Pi Day is celebrated on March 14th (3/14) around the world. Pi (Greek letter “π”) is the symbol used in mathematics to represent a constant — the ratio of the circumference of a circle to its diameter — which is approximately 3.14159. But around here, we celebrate with butter and flour!
A snapshot of my working life (because I don’t do snapchat):
Quelcy parks nefariously (after circling the block to avoid a fire truck and a police car in the illegal parking zone…suspicious, to say the least!), then walks briskly to the park’s edge, where the most brilliantly colored maple trees hang low enough to reach from the slope of the hill. She proceeds to cut the low-hanging branches quickly, with a feigned authority in case anyone is watching (which they definitely do in this neighborhood. The old people don’t have anything better to do besides watch the younger generation of crazies). She then squats, like a hungry peasant child, and brushes the fallen leaves into a trash bag as if they are food scraps from the delicatessen. She returns to her car with a sizable bundle of foliage and a trash bag of leaf debris.
How was your day?
So “why” is probably the question you have after reading that. Oh you know, just your average day in the life of a frugal, “nature-inspired” stylist en route to styling a wedding vow renewal ceremony in a building with enough chipped paint and industrial surfaces to make my eyes glaze over happily. In other words, “I was really feeling fall.”
When I told the Urban Farmer I had to scavenge leaves for the shoot, he said, “you should take the neighbor’s leaves. Their color is so beautiful.” He said it without pause, without having to rack his mind for the beauty of fall. I had almost missed those leaves, their deep burgundy color fading to my periphery. I loved him so much in that moment, when I saw how thoughtfully he approached nature, taking the time to catalog the wild brush strokes of the season, even the ones in the more understated, moody tones.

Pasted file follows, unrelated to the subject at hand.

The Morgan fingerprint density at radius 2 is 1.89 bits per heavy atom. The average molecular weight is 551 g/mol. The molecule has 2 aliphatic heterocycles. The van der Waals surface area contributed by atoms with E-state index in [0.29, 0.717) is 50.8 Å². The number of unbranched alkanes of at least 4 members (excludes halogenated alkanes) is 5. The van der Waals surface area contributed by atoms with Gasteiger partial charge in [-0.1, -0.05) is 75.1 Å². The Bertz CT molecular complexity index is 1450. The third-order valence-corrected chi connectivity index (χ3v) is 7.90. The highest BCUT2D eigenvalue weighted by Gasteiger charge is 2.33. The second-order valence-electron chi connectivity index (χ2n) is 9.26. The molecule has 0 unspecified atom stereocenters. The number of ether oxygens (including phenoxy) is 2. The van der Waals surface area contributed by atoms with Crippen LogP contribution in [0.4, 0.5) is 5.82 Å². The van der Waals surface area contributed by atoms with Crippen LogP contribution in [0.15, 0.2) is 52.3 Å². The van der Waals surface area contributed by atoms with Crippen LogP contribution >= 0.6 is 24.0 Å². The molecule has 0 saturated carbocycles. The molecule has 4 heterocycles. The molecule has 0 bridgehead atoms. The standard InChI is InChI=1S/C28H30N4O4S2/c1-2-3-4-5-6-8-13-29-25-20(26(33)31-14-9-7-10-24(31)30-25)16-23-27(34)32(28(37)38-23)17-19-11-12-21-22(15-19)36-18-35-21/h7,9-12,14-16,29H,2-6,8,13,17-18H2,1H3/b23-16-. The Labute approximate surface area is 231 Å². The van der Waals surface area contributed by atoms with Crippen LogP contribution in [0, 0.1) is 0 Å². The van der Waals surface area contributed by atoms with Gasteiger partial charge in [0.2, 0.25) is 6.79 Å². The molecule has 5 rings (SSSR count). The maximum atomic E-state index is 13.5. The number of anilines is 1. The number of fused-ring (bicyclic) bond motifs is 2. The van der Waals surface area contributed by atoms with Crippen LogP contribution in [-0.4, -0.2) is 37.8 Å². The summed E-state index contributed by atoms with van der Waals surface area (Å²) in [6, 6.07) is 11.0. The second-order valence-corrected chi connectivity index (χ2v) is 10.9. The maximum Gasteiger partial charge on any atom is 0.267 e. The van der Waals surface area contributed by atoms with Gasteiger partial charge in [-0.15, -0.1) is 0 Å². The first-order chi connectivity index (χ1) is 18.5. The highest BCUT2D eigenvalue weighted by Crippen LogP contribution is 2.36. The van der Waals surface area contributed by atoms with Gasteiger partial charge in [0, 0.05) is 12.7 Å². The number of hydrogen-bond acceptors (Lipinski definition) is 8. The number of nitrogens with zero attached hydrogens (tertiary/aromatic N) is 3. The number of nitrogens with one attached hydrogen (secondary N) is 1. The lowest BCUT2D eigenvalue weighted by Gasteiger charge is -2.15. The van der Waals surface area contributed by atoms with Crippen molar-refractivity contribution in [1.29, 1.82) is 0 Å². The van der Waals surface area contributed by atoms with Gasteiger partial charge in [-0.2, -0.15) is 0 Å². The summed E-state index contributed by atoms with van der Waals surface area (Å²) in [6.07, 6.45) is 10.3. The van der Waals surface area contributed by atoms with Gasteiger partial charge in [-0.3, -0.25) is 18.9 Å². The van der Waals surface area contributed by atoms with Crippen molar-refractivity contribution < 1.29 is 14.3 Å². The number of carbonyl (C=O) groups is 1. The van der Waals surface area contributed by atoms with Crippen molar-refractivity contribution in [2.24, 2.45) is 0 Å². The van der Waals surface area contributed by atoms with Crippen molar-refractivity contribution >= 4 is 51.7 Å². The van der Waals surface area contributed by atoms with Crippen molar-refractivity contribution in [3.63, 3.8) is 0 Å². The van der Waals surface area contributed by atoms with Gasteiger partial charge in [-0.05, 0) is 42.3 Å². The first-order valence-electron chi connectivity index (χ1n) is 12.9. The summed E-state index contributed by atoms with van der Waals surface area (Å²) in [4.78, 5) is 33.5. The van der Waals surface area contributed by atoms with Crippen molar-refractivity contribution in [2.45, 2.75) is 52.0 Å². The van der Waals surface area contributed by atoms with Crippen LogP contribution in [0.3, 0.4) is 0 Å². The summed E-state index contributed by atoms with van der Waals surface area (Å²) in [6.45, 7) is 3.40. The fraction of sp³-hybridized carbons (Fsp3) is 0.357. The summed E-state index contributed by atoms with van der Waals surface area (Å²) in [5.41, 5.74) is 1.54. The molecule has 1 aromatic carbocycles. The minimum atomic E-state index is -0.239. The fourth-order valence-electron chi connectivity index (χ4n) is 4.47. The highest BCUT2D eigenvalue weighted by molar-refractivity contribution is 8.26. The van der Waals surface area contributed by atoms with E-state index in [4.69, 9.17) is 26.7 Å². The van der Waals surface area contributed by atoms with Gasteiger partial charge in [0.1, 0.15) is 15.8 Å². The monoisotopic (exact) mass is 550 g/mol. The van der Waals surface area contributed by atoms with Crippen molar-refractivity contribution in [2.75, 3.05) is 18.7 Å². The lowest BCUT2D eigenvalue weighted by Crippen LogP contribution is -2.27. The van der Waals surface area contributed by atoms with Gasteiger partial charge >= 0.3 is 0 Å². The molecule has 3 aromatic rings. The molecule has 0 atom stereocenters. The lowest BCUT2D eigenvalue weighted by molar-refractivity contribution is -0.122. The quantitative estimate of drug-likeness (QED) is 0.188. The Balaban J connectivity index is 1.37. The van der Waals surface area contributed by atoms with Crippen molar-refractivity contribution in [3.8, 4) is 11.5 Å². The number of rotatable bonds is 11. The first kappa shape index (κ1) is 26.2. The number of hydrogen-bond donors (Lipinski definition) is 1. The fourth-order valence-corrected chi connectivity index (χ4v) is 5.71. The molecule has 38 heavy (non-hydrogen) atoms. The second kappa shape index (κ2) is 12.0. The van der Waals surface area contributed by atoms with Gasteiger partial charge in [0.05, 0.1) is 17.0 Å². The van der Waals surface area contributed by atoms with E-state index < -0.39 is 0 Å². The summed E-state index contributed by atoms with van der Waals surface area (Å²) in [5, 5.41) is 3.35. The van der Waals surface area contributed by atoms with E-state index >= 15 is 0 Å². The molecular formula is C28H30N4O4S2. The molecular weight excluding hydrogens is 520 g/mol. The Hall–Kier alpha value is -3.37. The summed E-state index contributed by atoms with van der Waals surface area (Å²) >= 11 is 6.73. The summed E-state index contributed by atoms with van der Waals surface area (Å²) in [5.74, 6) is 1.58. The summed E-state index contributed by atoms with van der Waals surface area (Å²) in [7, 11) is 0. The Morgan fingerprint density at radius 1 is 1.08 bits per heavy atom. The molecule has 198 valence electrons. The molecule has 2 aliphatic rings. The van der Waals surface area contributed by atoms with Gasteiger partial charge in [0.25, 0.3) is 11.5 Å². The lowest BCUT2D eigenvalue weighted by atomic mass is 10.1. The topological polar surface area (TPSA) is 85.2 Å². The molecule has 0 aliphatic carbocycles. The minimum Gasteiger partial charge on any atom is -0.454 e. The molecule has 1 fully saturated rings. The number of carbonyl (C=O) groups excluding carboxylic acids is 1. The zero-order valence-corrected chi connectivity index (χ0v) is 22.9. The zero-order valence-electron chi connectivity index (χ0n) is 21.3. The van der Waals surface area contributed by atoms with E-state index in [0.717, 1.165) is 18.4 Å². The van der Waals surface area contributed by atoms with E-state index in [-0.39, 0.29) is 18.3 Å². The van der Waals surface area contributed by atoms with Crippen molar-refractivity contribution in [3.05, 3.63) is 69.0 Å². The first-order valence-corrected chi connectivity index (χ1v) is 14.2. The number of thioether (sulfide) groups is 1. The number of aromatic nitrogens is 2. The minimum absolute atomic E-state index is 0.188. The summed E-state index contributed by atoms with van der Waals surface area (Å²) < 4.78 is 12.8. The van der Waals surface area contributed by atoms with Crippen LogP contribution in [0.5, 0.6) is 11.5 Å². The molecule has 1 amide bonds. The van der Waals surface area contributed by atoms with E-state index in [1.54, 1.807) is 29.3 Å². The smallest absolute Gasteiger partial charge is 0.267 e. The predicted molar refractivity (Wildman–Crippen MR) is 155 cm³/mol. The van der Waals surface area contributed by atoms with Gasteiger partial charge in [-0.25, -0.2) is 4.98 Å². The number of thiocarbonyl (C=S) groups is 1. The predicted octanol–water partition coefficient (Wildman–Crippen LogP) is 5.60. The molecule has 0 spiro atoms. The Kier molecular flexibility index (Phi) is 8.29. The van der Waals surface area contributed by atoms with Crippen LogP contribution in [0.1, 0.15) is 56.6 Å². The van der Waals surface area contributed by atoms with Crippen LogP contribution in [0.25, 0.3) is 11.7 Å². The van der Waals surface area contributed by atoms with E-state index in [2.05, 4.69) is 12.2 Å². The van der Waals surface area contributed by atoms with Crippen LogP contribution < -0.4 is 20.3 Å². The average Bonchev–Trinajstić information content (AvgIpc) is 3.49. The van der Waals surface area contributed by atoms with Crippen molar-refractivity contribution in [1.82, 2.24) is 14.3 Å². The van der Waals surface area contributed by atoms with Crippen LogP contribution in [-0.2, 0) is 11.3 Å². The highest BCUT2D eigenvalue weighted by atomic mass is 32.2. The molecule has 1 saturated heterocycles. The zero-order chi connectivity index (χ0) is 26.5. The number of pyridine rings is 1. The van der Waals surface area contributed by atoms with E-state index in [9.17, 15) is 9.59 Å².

While my own approach to channeling the season may be a little over the top, maybe even a little illegal (or in the least, frowned upon), his was so pure, so poetic- it’s fall, take in the colors on the path you walk daily. There’s a deep beauty in the simplicity of the everyday. This cake is a little like the neighbor’s leaves. It’s not too complicated, but it’s a way to enjoy fall to the fullest.
Whole Grain Apple Chai Cake
About this Recipe: It’s the time of year for tea and spices, and this cake has both! The real beauty comes from the apple design, so express yourself. Experiment with varying apple peel colors too.
A bright, lobster-like redness covered my legs unevenly, an odd roadmap of a morning spent crouching low and weeding. Tan lines, humidity, open windows, grass taller than my dog…all the signs of summer were falling into place. Then came the rain.
The blank sky filled with gray. A few drops on the tattered screen quickly escalated into a downpour. The curtains fluttered dramatically as water hit the windowsills, and the view disappeared in a wall of water. I sat by the window and paused to absorb the cooling breeze and the smell of the fresh precipitation. I come from a long line of farmers whose thoughts were consumed by rain and food, food and rain. Too much rain, not enough food. Not enough rain, not enough food. Is it time to eat yet? Then I fell for the Urban Farmer, and now I too must think of rain and food, food and rain.
This was a needed rain. On the farm, the rain meant an afternoon free of wrestling foot after foot of hose. At home, the rain meant a cool breeze and an excuse for a warm oven. It meant scents of vanilla and spices hit him at the stairwell, as he came home from growing greens, fences and the most beautiful rainbows of vegetables. The rain was vital.
In addition to valuing the rain’s place in the farming system, I appreciated the break in the heat, sleeping under a feathery, down comforter, wearing a flannel, and the quiet rain brings to a neighborhood. Take advantage of these rainy days. Turn on your oven. Make this granola. Fill your cooled home with the scents of baking oats and sweet, peppery spices. Hold your mug of hot coffee near to you, and then take the last sip of milk from your granola- the best sip, the sip that tastes like chai and let’s your mind wander to truly hot locales with beautifully adorned elephants, ornate temples and Chai Wallahs.
Happy Rainy Days!
Chai Coconut Granola